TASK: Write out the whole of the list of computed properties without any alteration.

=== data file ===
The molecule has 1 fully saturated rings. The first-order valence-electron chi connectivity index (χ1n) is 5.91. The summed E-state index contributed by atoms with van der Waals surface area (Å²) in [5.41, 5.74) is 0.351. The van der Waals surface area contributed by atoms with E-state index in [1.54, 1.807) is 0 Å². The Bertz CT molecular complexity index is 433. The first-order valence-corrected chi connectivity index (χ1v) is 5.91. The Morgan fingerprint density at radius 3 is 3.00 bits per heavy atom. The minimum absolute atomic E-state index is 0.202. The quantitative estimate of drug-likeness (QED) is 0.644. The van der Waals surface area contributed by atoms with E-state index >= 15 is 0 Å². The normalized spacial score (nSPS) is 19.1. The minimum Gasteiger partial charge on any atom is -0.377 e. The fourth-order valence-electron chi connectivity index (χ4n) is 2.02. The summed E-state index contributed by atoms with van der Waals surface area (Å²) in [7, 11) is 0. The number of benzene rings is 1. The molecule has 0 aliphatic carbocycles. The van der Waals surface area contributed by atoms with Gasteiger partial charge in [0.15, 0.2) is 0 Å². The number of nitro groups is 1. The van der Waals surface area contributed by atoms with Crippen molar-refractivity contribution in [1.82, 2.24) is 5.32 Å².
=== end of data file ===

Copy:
The molecule has 1 fully saturated rings. The first-order valence-electron chi connectivity index (χ1n) is 5.91. The summed E-state index contributed by atoms with van der Waals surface area (Å²) in [5.41, 5.74) is 0.351. The van der Waals surface area contributed by atoms with E-state index in [1.54, 1.807) is 0 Å². The Bertz CT molecular complexity index is 433. The first-order valence-corrected chi connectivity index (χ1v) is 5.91. The Morgan fingerprint density at radius 3 is 3.00 bits per heavy atom. The minimum absolute atomic E-state index is 0.202. The quantitative estimate of drug-likeness (QED) is 0.644. The van der Waals surface area contributed by atoms with E-state index >= 15 is 0 Å². The normalized spacial score (nSPS) is 19.1. The minimum Gasteiger partial charge on any atom is -0.377 e. The fourth-order valence-electron chi connectivity index (χ4n) is 2.02. The summed E-state index contributed by atoms with van der Waals surface area (Å²) in [7, 11) is 0. The number of benzene rings is 1. The molecule has 0 aliphatic carbocycles. The van der Waals surface area contributed by atoms with Gasteiger partial charge in [0.15, 0.2) is 0 Å². The number of nitro groups is 1. The van der Waals surface area contributed by atoms with Crippen molar-refractivity contribution in [1.82, 2.24) is 5.32 Å².